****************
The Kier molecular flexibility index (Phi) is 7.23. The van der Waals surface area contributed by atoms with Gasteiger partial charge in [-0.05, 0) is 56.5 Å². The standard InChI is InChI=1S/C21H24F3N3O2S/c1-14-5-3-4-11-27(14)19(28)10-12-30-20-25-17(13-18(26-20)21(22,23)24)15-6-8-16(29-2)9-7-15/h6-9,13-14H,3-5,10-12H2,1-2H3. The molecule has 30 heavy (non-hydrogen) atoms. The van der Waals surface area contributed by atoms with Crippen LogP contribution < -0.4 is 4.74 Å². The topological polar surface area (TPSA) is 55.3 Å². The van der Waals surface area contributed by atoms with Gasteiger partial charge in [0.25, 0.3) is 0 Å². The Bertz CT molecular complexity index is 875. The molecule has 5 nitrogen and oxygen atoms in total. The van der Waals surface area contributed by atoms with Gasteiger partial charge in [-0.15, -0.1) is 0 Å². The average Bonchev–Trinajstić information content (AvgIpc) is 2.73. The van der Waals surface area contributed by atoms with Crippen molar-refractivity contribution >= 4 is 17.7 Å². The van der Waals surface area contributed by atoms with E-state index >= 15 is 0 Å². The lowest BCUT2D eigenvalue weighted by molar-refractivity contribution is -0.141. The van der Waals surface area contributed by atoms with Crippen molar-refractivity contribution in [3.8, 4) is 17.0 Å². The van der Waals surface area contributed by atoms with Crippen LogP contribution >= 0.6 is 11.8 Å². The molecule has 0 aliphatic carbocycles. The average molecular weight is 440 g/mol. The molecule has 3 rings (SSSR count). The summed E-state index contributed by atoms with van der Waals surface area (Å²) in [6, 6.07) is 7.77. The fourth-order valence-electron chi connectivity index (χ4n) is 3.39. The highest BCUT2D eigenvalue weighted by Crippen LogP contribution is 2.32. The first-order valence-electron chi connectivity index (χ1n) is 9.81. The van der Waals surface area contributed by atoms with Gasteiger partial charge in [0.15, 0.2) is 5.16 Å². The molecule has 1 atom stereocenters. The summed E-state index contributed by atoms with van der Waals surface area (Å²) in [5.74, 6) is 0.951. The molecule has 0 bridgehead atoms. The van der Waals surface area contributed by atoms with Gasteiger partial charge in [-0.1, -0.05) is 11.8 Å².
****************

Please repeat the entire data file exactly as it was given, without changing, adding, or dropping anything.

The Kier molecular flexibility index (Phi) is 7.23. The van der Waals surface area contributed by atoms with Gasteiger partial charge in [-0.05, 0) is 56.5 Å². The standard InChI is InChI=1S/C21H24F3N3O2S/c1-14-5-3-4-11-27(14)19(28)10-12-30-20-25-17(13-18(26-20)21(22,23)24)15-6-8-16(29-2)9-7-15/h6-9,13-14H,3-5,10-12H2,1-2H3. The molecule has 30 heavy (non-hydrogen) atoms. The van der Waals surface area contributed by atoms with Crippen LogP contribution < -0.4 is 4.74 Å². The topological polar surface area (TPSA) is 55.3 Å². The van der Waals surface area contributed by atoms with Gasteiger partial charge in [0.25, 0.3) is 0 Å². The Bertz CT molecular complexity index is 875. The molecule has 5 nitrogen and oxygen atoms in total. The van der Waals surface area contributed by atoms with Gasteiger partial charge in [-0.15, -0.1) is 0 Å². The average Bonchev–Trinajstić information content (AvgIpc) is 2.73. The van der Waals surface area contributed by atoms with Crippen molar-refractivity contribution >= 4 is 17.7 Å². The van der Waals surface area contributed by atoms with E-state index >= 15 is 0 Å². The lowest BCUT2D eigenvalue weighted by molar-refractivity contribution is -0.141. The van der Waals surface area contributed by atoms with Crippen molar-refractivity contribution in [3.8, 4) is 17.0 Å². The van der Waals surface area contributed by atoms with Crippen LogP contribution >= 0.6 is 11.8 Å². The molecule has 0 aliphatic carbocycles. The average molecular weight is 440 g/mol. The molecule has 3 rings (SSSR count). The summed E-state index contributed by atoms with van der Waals surface area (Å²) in [6, 6.07) is 7.77. The fourth-order valence-electron chi connectivity index (χ4n) is 3.39. The highest BCUT2D eigenvalue weighted by Crippen LogP contribution is 2.32. The first-order valence-electron chi connectivity index (χ1n) is 9.81. The van der Waals surface area contributed by atoms with Gasteiger partial charge in [0.15, 0.2) is 5.16 Å². The molecule has 1 atom stereocenters. The summed E-state index contributed by atoms with van der Waals surface area (Å²) in [5.74, 6) is 0.951. The molecule has 0 bridgehead atoms. The van der Waals surface area contributed by atoms with Gasteiger partial charge in [-0.1, -0.05) is 11.8 Å².